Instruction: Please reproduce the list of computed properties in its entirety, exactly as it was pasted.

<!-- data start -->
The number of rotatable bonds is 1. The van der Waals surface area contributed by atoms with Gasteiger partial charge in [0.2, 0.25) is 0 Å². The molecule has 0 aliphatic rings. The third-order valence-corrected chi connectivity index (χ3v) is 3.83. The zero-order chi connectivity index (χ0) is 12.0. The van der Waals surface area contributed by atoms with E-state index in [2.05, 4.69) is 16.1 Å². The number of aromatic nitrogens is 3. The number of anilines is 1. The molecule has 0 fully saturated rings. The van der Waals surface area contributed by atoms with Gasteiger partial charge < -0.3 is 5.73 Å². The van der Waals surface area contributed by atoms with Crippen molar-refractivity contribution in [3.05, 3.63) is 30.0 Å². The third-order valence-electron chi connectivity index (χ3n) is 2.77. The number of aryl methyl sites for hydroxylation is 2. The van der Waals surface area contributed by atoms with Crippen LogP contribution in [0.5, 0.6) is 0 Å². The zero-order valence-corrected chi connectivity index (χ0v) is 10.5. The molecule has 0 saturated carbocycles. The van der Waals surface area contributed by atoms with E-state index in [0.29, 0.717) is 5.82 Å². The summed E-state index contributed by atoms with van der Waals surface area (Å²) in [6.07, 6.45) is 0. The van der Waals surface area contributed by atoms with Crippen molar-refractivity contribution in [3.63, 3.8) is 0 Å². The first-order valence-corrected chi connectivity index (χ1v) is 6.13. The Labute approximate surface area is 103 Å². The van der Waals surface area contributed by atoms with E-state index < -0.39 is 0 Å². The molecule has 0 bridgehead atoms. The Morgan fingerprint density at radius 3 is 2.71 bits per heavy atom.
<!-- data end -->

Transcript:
The number of rotatable bonds is 1. The van der Waals surface area contributed by atoms with Gasteiger partial charge in [0.2, 0.25) is 0 Å². The molecule has 0 aliphatic rings. The third-order valence-corrected chi connectivity index (χ3v) is 3.83. The zero-order chi connectivity index (χ0) is 12.0. The van der Waals surface area contributed by atoms with E-state index in [2.05, 4.69) is 16.1 Å². The number of aromatic nitrogens is 3. The number of anilines is 1. The molecule has 0 fully saturated rings. The van der Waals surface area contributed by atoms with Gasteiger partial charge < -0.3 is 5.73 Å². The van der Waals surface area contributed by atoms with Crippen molar-refractivity contribution in [3.05, 3.63) is 30.0 Å². The third-order valence-electron chi connectivity index (χ3n) is 2.77. The number of aryl methyl sites for hydroxylation is 2. The van der Waals surface area contributed by atoms with Crippen LogP contribution in [0.5, 0.6) is 0 Å². The zero-order valence-corrected chi connectivity index (χ0v) is 10.5. The molecule has 0 saturated carbocycles. The van der Waals surface area contributed by atoms with E-state index in [0.29, 0.717) is 5.82 Å². The summed E-state index contributed by atoms with van der Waals surface area (Å²) in [6.07, 6.45) is 0. The van der Waals surface area contributed by atoms with Crippen molar-refractivity contribution in [3.63, 3.8) is 0 Å². The first-order valence-corrected chi connectivity index (χ1v) is 6.13. The Labute approximate surface area is 103 Å². The van der Waals surface area contributed by atoms with E-state index < -0.39 is 0 Å². The molecule has 0 bridgehead atoms. The Morgan fingerprint density at radius 3 is 2.71 bits per heavy atom.